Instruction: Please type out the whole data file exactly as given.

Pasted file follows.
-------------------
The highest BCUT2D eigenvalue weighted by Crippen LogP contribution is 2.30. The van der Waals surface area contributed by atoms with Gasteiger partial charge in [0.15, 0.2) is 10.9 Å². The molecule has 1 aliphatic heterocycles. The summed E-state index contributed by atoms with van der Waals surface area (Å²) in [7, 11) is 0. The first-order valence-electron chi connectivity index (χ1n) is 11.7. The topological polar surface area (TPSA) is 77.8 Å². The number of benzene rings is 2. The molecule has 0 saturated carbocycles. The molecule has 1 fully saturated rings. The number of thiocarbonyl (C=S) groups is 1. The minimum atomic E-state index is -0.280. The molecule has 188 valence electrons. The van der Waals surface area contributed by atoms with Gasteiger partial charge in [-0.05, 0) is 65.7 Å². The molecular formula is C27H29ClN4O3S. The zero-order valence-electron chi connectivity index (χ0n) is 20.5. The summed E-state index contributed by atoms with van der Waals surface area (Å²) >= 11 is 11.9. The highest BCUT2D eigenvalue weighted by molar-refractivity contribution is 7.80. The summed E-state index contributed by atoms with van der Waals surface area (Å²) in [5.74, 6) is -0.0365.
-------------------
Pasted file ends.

The highest BCUT2D eigenvalue weighted by Crippen LogP contribution is 2.30. The van der Waals surface area contributed by atoms with Gasteiger partial charge in [0.15, 0.2) is 10.9 Å². The molecule has 1 aliphatic heterocycles. The summed E-state index contributed by atoms with van der Waals surface area (Å²) in [7, 11) is 0. The first-order valence-electron chi connectivity index (χ1n) is 11.7. The topological polar surface area (TPSA) is 77.8 Å². The number of benzene rings is 2. The molecule has 0 saturated carbocycles. The molecule has 1 fully saturated rings. The number of thiocarbonyl (C=S) groups is 1. The minimum atomic E-state index is -0.280. The molecule has 188 valence electrons. The van der Waals surface area contributed by atoms with Gasteiger partial charge in [-0.05, 0) is 65.7 Å². The molecular formula is C27H29ClN4O3S. The zero-order valence-electron chi connectivity index (χ0n) is 20.5. The summed E-state index contributed by atoms with van der Waals surface area (Å²) >= 11 is 11.9. The highest BCUT2D eigenvalue weighted by molar-refractivity contribution is 7.80. The summed E-state index contributed by atoms with van der Waals surface area (Å²) in [5.74, 6) is -0.0365.